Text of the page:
A one sentence comment at the beginning of the Introduction defines it as concerned with deliberation on a psychological matter that becomes a matter of (theological) dogmatics. That is presumably the transition from the psychology of anxiety to the dogmatics of hereditary sin. Kierkegaard (writing under the pseudonym of Vigilius Haufniensis) begins the main body of the Introduction with reference to the nature of science, presumably the science of psychology is what is at issue. Scientific issue have a limited and defined place within science as a whole. There are two things this serves. The first is the pious and melancholic love of the scientist for science. It is what restrains the scientist from lawlessness and losing sight of the mainland. The second purpose served is to prevent the deliberation from going beyond its proper limits. This prevents going too far in scope and bringing things that differ too much into agreement, and going beyond the scope of existing knowledge. This resembles some of Kant’s comments on the limits of knowledge, and is probably directed against Hegel for going too far in claiming to have a complete system. However, there is also some resemblance with Hegel’s criticisms of subjectivism, of putting an isolated individual point of view at the centre.
The following paragraph confirms that Kierkegaard’s main target is Hegel, though we should keep in mind the qualifications above. In particular, he attacks Hegel for ending the Science of Logic with a section on Actuality. Kierkegaard argues that logic and actuality are both served poorly by such a move as they do not belong together. We cannot understand the contingency of Actuality through the nature of logical judgements; logic cannot appropriate Actuality, it can only presuppose it.
The argument moves from Hegel (though not for long) to the nature of faith. Kierkegaard suggests that a fault is widespread in thought about faith and religion, even amongst orthodox believers, which parallel’s Hegel’s error in trying to assimilate Actuality into Logic.That is where theological dogmatics refers to faith as immediate. Kierkegaard does not directly suggest which dogmatics is at fault, he is presumably attacking Danish theologians of the time, which still leaves the question how much of a place this error as in the history of theology, and whether it affects the great theologians. Kierkegaard never does much to locate his writing within theological tradition. His point here is that faith itself rests on historical presupposition. If we ignore that faith loses, since we overlook its real nature, and dogmatics loses since it does not deal with the real beginning of faith. The failure to grasp this is the first error for Kierkegaard, so it looks like a core idea for him. He refers to immediacy as a legitimate topic for logic, so the problem is not the idea of immediacy, but of placing faith there, just like Hegel apparently puts actuality there. The idea of a historical presupposition might suggest that Kierkegaard is thinking of a philosophy of history as the appropriate reference for faith rather than categories of logic. That might just be a way back to Hegel, who could be said to have subsumed everything into philosophy of history in The Phenomenology of Spirit. Probably the right approach to Kierkegaard here is to think of him as putting history at the centre, as Hegel at least sometimes appears to, but approaching history from a different direction. Hegel is trying to unify phenomenology with logic, where Kierkegaard puts psychology, subjectivity, the single individual, and the paradox at the centre of of an approach to history, Humanity is historically located, but in the impossibility of unity of individuals and of different generations. There is no unifying spirit unfolding history, but more the historically located individual encountering the difficulties of grasping time and history.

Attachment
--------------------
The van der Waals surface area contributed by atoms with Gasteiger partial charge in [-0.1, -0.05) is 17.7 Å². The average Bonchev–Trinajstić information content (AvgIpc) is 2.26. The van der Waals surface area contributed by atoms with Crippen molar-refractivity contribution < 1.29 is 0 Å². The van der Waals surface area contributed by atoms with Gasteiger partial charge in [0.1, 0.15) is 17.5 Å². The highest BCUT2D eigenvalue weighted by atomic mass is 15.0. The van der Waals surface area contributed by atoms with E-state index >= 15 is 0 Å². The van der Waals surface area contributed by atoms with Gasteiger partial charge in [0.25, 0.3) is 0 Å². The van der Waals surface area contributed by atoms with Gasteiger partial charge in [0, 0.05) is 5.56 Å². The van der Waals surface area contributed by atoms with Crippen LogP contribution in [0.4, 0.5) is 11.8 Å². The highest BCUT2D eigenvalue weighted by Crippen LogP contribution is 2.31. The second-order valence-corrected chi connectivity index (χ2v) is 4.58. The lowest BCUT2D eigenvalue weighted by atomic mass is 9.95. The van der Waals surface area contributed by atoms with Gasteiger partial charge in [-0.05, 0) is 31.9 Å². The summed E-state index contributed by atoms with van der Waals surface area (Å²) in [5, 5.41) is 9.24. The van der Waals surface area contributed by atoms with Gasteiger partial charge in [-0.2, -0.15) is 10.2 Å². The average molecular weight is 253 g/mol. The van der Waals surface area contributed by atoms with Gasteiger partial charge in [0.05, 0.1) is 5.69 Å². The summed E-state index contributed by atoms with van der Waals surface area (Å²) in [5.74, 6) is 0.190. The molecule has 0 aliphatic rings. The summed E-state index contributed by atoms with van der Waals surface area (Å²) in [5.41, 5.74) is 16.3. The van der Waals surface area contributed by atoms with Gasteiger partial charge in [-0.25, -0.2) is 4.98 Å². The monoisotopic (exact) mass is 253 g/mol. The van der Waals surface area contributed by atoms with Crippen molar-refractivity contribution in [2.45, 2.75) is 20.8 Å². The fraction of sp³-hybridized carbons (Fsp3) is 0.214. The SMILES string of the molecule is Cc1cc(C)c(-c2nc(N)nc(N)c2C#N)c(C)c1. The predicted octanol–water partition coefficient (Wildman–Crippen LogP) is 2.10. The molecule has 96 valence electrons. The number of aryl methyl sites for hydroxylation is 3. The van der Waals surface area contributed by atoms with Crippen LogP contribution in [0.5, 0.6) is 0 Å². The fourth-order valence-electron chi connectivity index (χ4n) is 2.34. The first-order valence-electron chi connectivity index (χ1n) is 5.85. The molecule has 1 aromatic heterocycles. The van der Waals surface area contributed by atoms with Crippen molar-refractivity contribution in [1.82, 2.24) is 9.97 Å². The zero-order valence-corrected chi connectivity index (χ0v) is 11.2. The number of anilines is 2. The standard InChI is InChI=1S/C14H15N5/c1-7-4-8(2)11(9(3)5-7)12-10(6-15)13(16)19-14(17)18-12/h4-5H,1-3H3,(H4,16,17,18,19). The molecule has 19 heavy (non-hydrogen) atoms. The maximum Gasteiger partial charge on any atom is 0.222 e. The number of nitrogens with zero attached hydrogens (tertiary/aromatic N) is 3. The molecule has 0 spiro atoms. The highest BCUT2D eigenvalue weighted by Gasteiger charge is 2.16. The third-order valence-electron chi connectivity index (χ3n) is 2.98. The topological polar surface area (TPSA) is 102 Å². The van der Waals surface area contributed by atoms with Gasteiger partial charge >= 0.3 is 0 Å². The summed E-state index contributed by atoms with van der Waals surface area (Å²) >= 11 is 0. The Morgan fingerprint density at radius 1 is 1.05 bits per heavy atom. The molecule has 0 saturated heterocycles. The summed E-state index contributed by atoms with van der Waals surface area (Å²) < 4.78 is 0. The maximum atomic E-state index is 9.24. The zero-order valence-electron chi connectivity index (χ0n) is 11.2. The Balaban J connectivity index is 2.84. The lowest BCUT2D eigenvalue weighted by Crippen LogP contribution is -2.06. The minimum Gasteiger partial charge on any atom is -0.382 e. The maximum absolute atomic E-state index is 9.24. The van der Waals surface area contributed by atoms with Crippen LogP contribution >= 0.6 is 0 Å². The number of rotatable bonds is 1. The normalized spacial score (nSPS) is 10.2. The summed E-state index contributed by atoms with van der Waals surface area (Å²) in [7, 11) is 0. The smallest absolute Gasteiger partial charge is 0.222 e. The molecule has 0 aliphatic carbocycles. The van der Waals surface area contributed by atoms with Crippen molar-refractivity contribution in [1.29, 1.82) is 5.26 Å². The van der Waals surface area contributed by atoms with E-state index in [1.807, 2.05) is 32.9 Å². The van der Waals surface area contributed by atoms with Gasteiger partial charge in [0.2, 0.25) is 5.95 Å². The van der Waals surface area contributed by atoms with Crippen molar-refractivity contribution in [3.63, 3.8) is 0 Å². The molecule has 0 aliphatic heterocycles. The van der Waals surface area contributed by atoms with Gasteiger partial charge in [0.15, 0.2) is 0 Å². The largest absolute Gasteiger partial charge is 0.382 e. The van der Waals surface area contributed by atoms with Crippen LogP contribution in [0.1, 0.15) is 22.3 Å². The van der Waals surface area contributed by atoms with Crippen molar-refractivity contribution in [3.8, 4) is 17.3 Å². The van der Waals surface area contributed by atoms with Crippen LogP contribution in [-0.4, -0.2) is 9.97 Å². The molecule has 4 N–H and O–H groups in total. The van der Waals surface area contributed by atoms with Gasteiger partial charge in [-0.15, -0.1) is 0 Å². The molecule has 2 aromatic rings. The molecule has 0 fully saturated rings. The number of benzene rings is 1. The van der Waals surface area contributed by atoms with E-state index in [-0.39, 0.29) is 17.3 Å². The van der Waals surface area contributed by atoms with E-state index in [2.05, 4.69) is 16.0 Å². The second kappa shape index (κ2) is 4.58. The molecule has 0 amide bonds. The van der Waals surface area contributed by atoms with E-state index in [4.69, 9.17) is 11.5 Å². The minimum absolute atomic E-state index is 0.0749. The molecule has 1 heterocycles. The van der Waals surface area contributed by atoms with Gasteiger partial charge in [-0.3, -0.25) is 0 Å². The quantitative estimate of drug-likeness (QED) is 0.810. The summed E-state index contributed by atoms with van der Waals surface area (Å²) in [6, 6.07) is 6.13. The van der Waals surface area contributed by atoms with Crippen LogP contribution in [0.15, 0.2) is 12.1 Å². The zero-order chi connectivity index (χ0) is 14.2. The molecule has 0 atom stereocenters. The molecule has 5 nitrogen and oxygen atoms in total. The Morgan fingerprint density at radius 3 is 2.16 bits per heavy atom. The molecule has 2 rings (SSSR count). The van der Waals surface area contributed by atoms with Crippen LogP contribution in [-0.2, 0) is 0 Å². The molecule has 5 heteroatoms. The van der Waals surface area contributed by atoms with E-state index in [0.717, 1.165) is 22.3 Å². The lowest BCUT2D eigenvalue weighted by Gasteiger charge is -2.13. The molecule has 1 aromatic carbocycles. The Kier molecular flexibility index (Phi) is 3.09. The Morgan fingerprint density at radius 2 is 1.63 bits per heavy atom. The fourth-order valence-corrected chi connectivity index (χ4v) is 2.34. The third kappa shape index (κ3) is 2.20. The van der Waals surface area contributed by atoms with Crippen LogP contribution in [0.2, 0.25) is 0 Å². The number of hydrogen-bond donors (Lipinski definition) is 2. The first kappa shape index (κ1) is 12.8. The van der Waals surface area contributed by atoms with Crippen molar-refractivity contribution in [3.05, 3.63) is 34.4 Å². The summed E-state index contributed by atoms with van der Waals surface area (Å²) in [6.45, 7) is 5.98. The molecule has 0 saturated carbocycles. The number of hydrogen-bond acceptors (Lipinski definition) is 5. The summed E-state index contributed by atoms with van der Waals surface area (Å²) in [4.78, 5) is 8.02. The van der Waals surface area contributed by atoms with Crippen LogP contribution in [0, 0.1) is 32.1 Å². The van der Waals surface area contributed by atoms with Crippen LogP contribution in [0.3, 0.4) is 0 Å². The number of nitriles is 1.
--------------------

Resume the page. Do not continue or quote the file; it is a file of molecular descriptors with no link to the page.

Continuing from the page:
In logic immediacy can be properly regarded as what is immediately annulled, presumably on the Hegelian model according to which the there is no stable ‘this’ since any naming and discussing of ‘this’ loses the moment of ‘this’ at the centre of perception. Faith cannot be annulled in that way, but we may get into thinking that faith can annulled if we think of it as immediate. By implication, Kierkegaard is claiming that faith is always more than an immediate moment of encounter with God. Other parts of Kierkegaard suggests that he puts the possibility of a relation between contingency and the absolute, at the centre, including the difficulty of reconciling the contingent temporal self with the absolute self outside time. Faith is where we are dealing with that in someway rather than the immediate experience of the absolute, which leaves the experiencing subject without any way of harmonising itself with the absolute.
(We are in the middle of the long and important third paragraph of the Introduction. More on that paragraph in the next post).